Mexico, the U.S., and China
As in the relationship between the United States and China, if you think in physical-economic terms, you see that the United States and Mexico are joined at the hip. The just-signed U.S.-Mexico Trade Agreement now begins to show that triangular relationship in a new light.
Andrés Manuel López Obrador has invited both President Trump and China’s President Xi Jinping to his December 1 swearing-in as Mexico’s new President. “Speaking with and working with President-elect López Obrador has been absolutely a very, very special time,” said President Trump, following the conclusion of the new agreement. Simultaneously, the incoming Mexican President has opened up discussions with China on the possibility of reactivating Chinese railroad proposals which Mexico had previously abandoned under pressure from Barack Obama, and on new Chinese investment proposals regarding Mexican infrastructure. On August 2, López Obrador held a well-publicized meeting with China’s Ambassador to Mexico Qiu Xiaoqi, in which the Ambassador expressed China’s strong commitment to work with Mexico.
As in other fast-paced developments, including the recent the Trump-Kim Singapore Summit, the Trump-Putin Helsinki summit, and the BRICS summit in Johannesburg, South Africa, the world is undergoing a rapid transformation led by the leaders of nations, acting as sovereign nations outside the established “globalist” institutions. The required reorganization of the global physical economy of mankind can be made to happen in this context.
Meanwhile in China, officials and scholars and are also working to come to cooperative terms with the United States and President Trump. An August 28 article in China’s semi-official English language daily, Global Times, was titled “Complex Reshaping of Industry Chains Means Sino-U.S. Trade Dispute Likely to Drag On.” The article refers to the “revamp of the North American Free Trade Agreement,” and argues that there is an intention, on President Trump’s part, through such bilateral trade deals, to “foster a high-standard global free trade network to reshape the global manufacturing chain, including between the U.S. and China.” Therefore, Hu reasons, “the trade dispute is likely to become a protracted one, because the adjustment of the manufacturing chain is a long process.”
Another article, this one an August 20 op-ed in the South China Morning Post, argues that President Trump’s approach to tariffs is likely part of a “consistent” line of thinking: Trump is using tariffs on China “to indirectly penalize all those American companies which are investing in China as a base for manufacturing with cheap labor and then re-exporting back to the U.S. as well as to other countries.” Foreign multinationals, the writer points out, produce 42% of China’s exports to the world! While President Trump’s tariffs may hurt these U.S. manufacturing companies in China in the short run, the author speculates that over the longer term, Trump is thinking that these tariffs—and the unpredictability of the trade environment generated by the threat of tariffs—will cut U.S. manufacturing investment in China, and—along with other signature Trump domestic measures—will work to bring manufacturing investment back to the United States.
These two articles are another indication that significant currents in China are thinking deeply about President Trump’s intentions and America’s historic Hamiltonian system of economy, as found in our Constitution. There is thoughtful consideration of the physical-economic parameters that must be addressed to achieve a “win-win” recovery of the scientific, technological, and manufacturing prowess of the United States—which is seen by China as a definite “win-win” goal for achieving world strategic stability and security. China’s leadership, led by Xi Jinping, is extraordinarily capable of responding should the United States proffer an agreement to negotiate a New Bretton Woods System.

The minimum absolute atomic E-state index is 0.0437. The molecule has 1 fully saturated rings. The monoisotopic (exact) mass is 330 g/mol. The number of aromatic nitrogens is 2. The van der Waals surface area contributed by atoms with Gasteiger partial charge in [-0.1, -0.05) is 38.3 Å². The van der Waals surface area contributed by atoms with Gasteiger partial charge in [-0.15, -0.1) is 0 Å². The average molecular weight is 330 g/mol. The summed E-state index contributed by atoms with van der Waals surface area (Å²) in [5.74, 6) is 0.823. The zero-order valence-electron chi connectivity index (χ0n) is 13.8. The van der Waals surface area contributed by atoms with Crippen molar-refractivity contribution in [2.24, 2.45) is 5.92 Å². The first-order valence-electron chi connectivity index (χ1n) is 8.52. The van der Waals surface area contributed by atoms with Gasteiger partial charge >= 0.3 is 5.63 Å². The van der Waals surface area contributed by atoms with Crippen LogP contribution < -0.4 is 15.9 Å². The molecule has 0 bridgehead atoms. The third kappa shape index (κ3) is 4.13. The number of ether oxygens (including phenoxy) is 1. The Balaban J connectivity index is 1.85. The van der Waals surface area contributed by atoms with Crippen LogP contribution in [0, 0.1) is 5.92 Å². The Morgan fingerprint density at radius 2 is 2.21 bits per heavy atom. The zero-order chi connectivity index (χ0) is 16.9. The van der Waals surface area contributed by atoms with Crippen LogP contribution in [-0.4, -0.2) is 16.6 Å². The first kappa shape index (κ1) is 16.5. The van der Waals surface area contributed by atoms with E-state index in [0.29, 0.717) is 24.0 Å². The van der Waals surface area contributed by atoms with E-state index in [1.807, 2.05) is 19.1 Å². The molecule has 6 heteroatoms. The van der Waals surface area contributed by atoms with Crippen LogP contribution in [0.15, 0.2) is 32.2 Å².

Towards a New Bretton Woods
The wretched digital Dark Age of the British Empire’s monetarist ultramontane system, that had supplanted the authority of nation states, is collapsing. Evidence of that has been presented here. Once again, sovereign nation states, inspired by the ideas of the American System of Alexander Hamilton, Lincoln, FDR, Kennedy and LaRouche, and by Xi Jinping’s Belt and Road Initiative, are acting on Westphalian principles, from the top down. This is at the heart of the “Singapore Model,” and this inspired thinking is reflected in the outcome of the U.S.-Mexico Trade Agreement. Nations inspired and cooperating to regain the sovereignty of each, and each with its implicit sovereign power to create its own national banking and credit mechanisms—these are the irreplaceable means by which each can mobilize its own nation’s unique productive, creative powers to contribute to the advancement of mankind.
President Trump and the other “Big Four” national leaders of China, India and Russia, can be caused to act for a New Bretton Woods Agreement, and Trump will be enabled to act domestically for LaRouche’s “Four Laws,” if the American people now crush the British Empire’s Mueller/Russiagate coup attempt before the November midterm U.S. elections. A “consistent” policy perspective on President Trump’s part, will include Lyndon LaRouche’s Four Laws, starting with the return to Glass-Steagall and a national credit institution to provide trillions of dollars in credit to restart the U.S. economy from within. Mexico is willing, China is waiting; the whole world is watching.
In his official “Letter from the President to the Speaker of the House of Representatives and the President of the Senate,” dated Friday, August 31, President Trump states, “. . . I intend to enter into a trade agreement with Mexico—and with Canada if it is willing, in a timely manner, to meet the high standards for free, fair, and reciprocal trade contained therein. . . .” The U.S. Congress now has 90 days to consider and vote on the U.S.-Mexico Trade Agreement before President Donald Trump signs it into law.